Psychedelics have ‘extraordinarily potent’ anti-inflammatory power. Is there a place for them in mainstream medicine?

| | January 16, 2020
Image: Medium
This article or excerpt is included in the GLP’s daily curated selection of ideologically diverse news, opinion and analysis of biotechnology innovation.

Research on psychedelics, which have been profoundly stigmatized, highly restricted, and tragically undeveloped for more than half a century, is stirring back to life and rekindling scientific, medical, and cultural interest in these compounds.

In 2008, a psychedelic compound related to the primary psychoactive alkaloid in peyote was discovered to exert “extraordinarily potent” anti-inflammatory effects at very low drug concentrations in vitro and in vivo. Additional studies have confirmed the capacity of psychedelics to modulate processes that perpetuate chronic low-grade inflammation and thus exert significant therapeutic effects in a diverse array of preclinical disease models, including asthmaatherosclerosisinflammatory bowel disease, and retinal disease.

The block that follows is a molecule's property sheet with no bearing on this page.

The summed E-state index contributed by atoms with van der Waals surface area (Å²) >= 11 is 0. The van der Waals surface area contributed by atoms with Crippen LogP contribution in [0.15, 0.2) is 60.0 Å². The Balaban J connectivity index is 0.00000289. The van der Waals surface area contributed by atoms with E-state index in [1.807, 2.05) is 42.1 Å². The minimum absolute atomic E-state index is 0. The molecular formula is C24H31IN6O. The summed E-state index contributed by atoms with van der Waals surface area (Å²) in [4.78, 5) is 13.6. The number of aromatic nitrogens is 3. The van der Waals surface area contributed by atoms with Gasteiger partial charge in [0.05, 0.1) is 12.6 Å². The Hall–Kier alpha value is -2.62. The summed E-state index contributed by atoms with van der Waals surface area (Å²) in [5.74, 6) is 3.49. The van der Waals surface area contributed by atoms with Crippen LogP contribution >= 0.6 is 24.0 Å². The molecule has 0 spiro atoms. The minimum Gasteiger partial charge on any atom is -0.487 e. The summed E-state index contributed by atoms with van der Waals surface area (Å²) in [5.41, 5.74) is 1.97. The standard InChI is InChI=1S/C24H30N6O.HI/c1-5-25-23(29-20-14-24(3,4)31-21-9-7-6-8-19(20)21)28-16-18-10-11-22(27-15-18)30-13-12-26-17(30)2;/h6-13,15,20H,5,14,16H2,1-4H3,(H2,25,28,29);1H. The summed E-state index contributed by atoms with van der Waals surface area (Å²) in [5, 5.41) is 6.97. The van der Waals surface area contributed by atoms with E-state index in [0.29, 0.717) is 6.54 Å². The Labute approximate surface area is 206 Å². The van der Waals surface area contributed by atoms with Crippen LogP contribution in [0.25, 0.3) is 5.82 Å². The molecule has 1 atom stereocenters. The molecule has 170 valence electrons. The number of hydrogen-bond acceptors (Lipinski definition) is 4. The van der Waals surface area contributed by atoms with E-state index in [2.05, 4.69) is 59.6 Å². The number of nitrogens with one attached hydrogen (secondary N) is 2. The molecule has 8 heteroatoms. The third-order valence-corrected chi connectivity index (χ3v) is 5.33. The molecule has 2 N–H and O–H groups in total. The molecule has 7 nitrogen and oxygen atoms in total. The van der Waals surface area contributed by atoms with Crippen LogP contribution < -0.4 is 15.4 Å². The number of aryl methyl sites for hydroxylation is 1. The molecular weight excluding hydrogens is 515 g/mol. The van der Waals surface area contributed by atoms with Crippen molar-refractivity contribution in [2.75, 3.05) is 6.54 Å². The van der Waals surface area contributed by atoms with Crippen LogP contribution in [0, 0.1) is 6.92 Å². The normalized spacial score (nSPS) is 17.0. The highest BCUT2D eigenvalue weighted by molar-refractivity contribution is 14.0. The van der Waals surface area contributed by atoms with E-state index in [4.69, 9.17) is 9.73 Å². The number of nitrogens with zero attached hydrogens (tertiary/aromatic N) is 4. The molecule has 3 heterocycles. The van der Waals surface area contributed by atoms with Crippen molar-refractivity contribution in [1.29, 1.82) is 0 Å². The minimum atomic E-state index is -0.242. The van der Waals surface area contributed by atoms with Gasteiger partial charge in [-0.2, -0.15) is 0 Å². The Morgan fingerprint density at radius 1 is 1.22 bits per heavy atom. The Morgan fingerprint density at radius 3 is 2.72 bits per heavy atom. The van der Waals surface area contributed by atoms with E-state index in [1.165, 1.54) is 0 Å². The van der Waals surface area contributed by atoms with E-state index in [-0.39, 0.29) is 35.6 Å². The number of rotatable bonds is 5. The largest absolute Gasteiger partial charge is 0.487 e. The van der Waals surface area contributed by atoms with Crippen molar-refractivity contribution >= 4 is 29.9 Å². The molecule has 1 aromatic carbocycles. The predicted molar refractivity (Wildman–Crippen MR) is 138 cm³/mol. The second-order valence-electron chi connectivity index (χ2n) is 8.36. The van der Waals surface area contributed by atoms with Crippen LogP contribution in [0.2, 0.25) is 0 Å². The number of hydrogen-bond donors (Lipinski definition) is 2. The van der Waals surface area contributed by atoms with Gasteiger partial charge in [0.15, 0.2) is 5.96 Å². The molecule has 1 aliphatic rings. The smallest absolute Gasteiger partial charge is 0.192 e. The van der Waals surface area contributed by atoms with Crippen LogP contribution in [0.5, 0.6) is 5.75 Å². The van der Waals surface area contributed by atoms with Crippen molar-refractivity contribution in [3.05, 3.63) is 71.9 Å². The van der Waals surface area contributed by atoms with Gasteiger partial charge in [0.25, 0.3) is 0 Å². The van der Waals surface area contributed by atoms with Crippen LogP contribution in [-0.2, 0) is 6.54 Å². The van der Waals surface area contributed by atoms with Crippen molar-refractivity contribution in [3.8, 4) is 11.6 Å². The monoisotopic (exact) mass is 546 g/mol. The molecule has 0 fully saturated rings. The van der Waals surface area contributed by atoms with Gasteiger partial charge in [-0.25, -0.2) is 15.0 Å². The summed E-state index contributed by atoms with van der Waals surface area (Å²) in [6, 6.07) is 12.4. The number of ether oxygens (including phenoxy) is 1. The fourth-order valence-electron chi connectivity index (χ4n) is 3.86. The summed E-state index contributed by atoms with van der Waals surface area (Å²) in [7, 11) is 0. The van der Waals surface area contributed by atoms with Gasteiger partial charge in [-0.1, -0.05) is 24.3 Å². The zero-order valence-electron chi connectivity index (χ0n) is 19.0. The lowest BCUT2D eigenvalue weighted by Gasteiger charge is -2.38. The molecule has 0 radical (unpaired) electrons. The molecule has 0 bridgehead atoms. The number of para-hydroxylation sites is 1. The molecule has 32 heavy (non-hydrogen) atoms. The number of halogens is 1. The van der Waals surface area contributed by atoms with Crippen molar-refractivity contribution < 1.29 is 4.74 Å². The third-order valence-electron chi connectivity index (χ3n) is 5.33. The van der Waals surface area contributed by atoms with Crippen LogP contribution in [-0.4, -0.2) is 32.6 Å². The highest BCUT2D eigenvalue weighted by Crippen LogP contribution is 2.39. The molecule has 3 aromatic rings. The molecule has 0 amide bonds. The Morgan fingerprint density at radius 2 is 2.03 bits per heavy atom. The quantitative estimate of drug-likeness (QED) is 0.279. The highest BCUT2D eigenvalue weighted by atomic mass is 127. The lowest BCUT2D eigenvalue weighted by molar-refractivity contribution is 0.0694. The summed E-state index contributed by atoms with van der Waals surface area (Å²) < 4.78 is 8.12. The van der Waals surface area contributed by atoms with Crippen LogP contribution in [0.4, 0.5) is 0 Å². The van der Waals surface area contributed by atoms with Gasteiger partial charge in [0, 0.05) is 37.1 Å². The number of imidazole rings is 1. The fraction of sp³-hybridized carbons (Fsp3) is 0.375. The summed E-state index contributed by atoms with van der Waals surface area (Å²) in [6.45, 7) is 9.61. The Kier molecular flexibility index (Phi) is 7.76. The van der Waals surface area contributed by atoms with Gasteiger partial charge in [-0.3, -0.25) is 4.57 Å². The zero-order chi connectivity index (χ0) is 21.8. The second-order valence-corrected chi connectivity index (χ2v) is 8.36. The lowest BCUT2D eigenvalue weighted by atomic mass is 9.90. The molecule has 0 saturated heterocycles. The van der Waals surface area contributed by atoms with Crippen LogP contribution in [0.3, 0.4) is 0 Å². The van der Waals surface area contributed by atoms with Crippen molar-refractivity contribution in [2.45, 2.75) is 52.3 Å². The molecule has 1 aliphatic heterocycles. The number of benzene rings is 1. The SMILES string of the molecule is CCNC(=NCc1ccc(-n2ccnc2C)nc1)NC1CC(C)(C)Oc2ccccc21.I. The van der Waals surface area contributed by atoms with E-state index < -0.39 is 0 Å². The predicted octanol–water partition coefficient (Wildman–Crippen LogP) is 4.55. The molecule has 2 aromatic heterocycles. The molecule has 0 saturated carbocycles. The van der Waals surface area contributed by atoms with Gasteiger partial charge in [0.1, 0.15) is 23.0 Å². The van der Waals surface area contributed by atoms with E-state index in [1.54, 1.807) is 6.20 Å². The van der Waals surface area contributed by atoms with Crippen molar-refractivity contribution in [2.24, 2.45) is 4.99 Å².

Related article:  Do we really need a more potent, and more addictive, opioid?

The U.S. Defense Advanced Research Projects Agency recently acknowledged the potential of subperceptual psychedelics. To address the high rate of mental illness among active duty military personnel, DARPA aims to discover new compounds that can exert the rapid and robust antidepressant effects of psychedelics without the associated “trip.”

In the private sector, Compass Pathways is conducting Phase 2 trials of psilocybin for treatment-resistant depression.

The time has come to make psychedelics, once seen as “out there” substances, mainstream and boring again.

Read full, original post: Transforming psychedelics into mainstream medicines

Share via
News on human & agricultural genetics and biotechnology delivered to your inbox.
Optional. Mail on special occasions.
Send this to a friend